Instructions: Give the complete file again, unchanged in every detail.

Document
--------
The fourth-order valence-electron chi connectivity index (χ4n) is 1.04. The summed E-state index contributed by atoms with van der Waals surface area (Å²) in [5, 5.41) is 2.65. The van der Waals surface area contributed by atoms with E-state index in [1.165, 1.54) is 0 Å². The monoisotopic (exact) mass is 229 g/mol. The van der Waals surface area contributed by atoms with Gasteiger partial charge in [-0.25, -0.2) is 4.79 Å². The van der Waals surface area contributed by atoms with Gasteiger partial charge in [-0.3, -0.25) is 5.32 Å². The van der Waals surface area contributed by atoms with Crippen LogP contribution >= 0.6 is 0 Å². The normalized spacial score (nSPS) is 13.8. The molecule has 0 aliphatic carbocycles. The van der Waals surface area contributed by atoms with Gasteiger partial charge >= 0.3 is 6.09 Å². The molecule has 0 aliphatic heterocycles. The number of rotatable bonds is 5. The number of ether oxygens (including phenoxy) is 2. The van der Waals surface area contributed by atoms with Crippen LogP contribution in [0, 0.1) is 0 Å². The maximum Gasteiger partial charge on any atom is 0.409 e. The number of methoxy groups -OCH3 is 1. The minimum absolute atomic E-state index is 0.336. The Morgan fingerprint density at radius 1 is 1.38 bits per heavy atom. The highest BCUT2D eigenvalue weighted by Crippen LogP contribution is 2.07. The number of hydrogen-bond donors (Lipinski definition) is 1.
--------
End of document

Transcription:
The fourth-order valence-electron chi connectivity index (χ4n) is 1.04. The summed E-state index contributed by atoms with van der Waals surface area (Å²) in [5, 5.41) is 2.65. The van der Waals surface area contributed by atoms with E-state index in [1.165, 1.54) is 0 Å². The monoisotopic (exact) mass is 229 g/mol. The van der Waals surface area contributed by atoms with Gasteiger partial charge in [-0.25, -0.2) is 4.79 Å². The van der Waals surface area contributed by atoms with Gasteiger partial charge in [-0.3, -0.25) is 5.32 Å². The van der Waals surface area contributed by atoms with Crippen LogP contribution >= 0.6 is 0 Å². The normalized spacial score (nSPS) is 13.8. The molecule has 0 aliphatic carbocycles. The van der Waals surface area contributed by atoms with Gasteiger partial charge >= 0.3 is 6.09 Å². The molecule has 0 aliphatic heterocycles. The number of rotatable bonds is 5. The number of ether oxygens (including phenoxy) is 2. The van der Waals surface area contributed by atoms with Crippen LogP contribution in [0, 0.1) is 0 Å². The maximum Gasteiger partial charge on any atom is 0.409 e. The number of methoxy groups -OCH3 is 1. The minimum absolute atomic E-state index is 0.336. The Morgan fingerprint density at radius 1 is 1.38 bits per heavy atom. The highest BCUT2D eigenvalue weighted by Crippen LogP contribution is 2.07. The number of hydrogen-bond donors (Lipinski definition) is 1.